Last year a black singer took a lot of heat for saying July 4th is a white holiday. Fox and other right wing venues went apoplectic over the statement. I can't remember the singer's name, but, though he was less than artful in the way he said it, he was historically correct in what he said. Of course the institutional racism that Fox and most of the other right wing mediums gleefully participate in, kept them stuck on stupid. Why do I say that? Remember what institutionalized racism is? It's the cultural conditioning of America to under value, underestimate, and marginalize black people.

That explains why they are stuck on stupid.  That cultural conditioning makes them so intellectually lazy, they would rather automatically devalue that black singer's statement, rather than educate themselves as to the truth of what he was saying.

Well we won't let that pass one more day. What is the truth about what was said? Why is it historically correct, in historical context, to say July 4th is a white holiday?


Who is more qualified to explain this us than the great orator himself Frederick Douglas ?
 

July 5th 1852. A quiet day as far as main stream history is concerned, but this day held far more significance in slave history and the history of abolition.

July 4th was seen as an insult by the slaves and free blacks, as well as the abolitionsts. Blacks, free and slave alike, fought and died for the freedoms enjoyed and celebrated on July 4th, only to be denied the same rights and freedoms.
The promise of freedom was hollow, not even the hand picked "Black Bucks" who fought in Yorktown and helped defeat Cornwallis thereby giving birth to this nation, won any of the freedoms celebrated on July 4th.

July 4th was celebrated in quite a different way in the 19th century. It was very sacred, almost a religious service, so it is quite significant that the free blacks, slaves and abolitionsts didn't celebrate July 4th.
As a way of protest to the falsehoods and empty promises of July 4th, they would just ignore it, not even speaking of it until July 5th.

Research brings a few interesting stories about this little known way of protesting.
One such story brings us to one who is touted as the greatest orator for abolition in the 19th century, Frederick Douglas.
He lived half his life as a slave. At great risk he ran away and after a long and historic struggle finally won his freedom.
 
Fast forward to July 4th 1852, Rochester, NY. Frederick Douglas was asked to give a speech in recgonition of July 4th at Corinthian Hall. He struggled greatly over that request in light of the afore mention reasons, but not one to miss an opportunity to speak about freedom, he prepared to do so.
As it happened July 4th was on a Sunday that year and the city officials of Rochester moved the celebration to Monday July 5th.
Frederick Douglas did not waste the gift of this day, or the significance. He knew he was going to be speaking to the whole of America that day.

He had to capture the audience or risk loosing them from the start.
He stepped up to the podium, he had a habit of standing silent for a few moments before speaking, then he started to speak with the baritone voice of a master orator:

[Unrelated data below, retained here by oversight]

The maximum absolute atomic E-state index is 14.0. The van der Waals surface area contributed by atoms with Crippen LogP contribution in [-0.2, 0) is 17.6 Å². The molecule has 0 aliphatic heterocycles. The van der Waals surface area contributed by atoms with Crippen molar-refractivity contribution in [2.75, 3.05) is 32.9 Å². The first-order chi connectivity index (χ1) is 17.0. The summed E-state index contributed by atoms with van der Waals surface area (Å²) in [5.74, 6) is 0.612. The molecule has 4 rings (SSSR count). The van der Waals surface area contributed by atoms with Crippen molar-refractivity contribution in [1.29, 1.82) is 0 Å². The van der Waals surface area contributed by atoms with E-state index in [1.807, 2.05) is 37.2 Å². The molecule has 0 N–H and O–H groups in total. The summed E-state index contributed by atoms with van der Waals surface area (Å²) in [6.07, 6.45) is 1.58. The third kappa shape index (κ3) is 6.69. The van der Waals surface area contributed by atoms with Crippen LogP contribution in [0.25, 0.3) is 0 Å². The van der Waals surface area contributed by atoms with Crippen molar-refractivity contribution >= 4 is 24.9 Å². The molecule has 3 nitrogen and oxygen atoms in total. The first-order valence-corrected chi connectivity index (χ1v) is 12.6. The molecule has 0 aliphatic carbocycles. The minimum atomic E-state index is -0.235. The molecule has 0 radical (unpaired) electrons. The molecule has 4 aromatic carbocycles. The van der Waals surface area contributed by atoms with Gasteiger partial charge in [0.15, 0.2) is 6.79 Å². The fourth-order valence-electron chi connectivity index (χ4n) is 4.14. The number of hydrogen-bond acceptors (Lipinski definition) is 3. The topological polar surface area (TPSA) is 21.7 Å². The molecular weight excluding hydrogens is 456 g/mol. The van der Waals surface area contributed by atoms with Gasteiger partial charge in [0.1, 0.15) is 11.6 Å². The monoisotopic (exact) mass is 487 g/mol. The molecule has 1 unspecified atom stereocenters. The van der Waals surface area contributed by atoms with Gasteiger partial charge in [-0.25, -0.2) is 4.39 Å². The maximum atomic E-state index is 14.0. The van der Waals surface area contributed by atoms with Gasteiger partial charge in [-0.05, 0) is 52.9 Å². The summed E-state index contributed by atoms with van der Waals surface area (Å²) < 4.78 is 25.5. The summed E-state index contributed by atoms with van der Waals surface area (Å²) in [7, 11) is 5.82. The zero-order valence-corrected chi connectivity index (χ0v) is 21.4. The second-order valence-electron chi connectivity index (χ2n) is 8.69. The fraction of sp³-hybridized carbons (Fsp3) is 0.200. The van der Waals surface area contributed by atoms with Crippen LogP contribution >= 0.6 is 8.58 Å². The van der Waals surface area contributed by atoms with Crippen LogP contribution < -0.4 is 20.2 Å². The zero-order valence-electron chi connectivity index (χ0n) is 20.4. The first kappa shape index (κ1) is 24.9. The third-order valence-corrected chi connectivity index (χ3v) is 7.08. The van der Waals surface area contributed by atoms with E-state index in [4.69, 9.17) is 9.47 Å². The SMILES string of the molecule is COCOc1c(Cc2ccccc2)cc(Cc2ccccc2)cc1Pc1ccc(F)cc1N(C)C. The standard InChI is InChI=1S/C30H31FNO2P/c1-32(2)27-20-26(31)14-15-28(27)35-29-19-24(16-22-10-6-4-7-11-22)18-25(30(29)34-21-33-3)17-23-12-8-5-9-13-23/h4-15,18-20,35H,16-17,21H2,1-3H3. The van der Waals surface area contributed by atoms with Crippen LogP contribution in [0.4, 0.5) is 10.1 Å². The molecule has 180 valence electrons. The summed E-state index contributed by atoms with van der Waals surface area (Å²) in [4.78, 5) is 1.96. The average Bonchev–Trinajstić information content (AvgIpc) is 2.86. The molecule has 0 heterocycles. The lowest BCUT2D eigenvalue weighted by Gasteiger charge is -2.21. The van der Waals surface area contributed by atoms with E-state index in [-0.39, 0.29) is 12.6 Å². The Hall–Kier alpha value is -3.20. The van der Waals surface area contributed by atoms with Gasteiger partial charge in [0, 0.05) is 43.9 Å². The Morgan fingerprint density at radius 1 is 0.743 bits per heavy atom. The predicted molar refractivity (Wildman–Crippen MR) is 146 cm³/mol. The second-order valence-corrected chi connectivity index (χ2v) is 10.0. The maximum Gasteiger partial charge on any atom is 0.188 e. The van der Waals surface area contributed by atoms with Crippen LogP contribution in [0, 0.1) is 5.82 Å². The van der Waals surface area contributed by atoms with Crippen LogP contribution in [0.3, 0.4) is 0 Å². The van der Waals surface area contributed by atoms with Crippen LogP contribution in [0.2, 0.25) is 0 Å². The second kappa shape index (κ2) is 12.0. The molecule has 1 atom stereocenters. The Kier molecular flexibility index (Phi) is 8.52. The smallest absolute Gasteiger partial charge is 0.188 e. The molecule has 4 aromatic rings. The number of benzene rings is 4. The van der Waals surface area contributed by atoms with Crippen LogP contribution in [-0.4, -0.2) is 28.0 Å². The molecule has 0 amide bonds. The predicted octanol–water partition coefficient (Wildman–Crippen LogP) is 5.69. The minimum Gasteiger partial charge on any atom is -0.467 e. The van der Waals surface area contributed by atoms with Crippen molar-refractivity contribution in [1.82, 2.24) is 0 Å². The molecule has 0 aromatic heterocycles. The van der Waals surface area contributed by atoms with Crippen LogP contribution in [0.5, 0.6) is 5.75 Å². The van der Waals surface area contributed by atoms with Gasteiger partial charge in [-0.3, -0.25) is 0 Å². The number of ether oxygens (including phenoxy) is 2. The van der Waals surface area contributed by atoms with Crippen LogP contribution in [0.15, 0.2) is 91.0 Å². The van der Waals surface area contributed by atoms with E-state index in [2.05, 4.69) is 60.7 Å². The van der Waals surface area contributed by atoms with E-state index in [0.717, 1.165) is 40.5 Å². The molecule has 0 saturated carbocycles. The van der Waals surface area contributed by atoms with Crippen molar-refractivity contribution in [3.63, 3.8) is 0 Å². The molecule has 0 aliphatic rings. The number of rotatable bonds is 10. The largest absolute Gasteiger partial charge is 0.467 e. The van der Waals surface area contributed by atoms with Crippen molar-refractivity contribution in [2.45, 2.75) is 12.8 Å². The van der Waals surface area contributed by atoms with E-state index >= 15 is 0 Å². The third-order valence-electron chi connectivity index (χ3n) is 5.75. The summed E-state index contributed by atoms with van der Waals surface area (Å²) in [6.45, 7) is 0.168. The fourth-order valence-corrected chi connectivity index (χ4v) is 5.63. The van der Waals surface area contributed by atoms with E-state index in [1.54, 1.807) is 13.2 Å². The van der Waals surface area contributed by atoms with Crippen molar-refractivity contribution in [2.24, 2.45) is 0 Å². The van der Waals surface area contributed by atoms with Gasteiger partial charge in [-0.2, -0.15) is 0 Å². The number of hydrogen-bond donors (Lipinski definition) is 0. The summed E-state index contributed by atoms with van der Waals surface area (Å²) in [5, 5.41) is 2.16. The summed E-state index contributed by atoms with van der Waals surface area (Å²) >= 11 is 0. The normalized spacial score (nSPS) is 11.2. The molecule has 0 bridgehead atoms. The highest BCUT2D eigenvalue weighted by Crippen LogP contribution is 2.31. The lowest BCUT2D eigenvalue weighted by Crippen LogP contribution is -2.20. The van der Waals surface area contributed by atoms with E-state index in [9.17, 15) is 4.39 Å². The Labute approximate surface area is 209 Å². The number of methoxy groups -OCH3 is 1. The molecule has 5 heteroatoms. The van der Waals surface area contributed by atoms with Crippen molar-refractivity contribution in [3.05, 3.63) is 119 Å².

"Fellow citizens, pardon me, allow me to ask, why am I called upon to speak here today? What have I, or those I represent, to do with your national independence? Are the great principles of political freedom and of natural justice, embodied in that Declaration of Independence, extended to us? and am I, therefore, called upon to bring our humble offering to the national altar, and to confess the benefits and express devout gratitude for the blessings resulting from your independence to us? "...

The title of his speech was 'What To the American Slave is Your July 4th?'
Ohh what a speech it was. It has been called the greatest abolition speech of the 19th century.

The speech by Frederick Douglas:
 http://www.pbs.org/wgbh/aia/part4/4h2927t.html

 The Speech plus a bio of Frederick Douglas:
http://www.freemaninstitute.com/douglass.htm
 
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Offline A-FRIEND

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Re: Black History
« Reply #1703 on: July 09, 2013, 04:56 PM »
There was a huge outcry against those that called Paula Deen to task due to recent events. Seems there were all kinds of comments defending her with a willingness to overlook racist behavior, while black people in particular were castigated for saying she was wrong and her language was offensive.

Now here's what I find curious. There's a news story about the FBI arresting a man who tried to extort Paula Deen threatening to expose her behavior. I've been following the story to see what would be said about it in the comment sections on the same web services as the first Paula Deen story.
Next to nothing is being said about an obvious extortionist, a criminal. The same web pages that were loaded with folks ridiculing black people because they were offended by speech  that is designed to do just that, be offensive, is surprisingly silent about a person who deliberately was trying to do harm.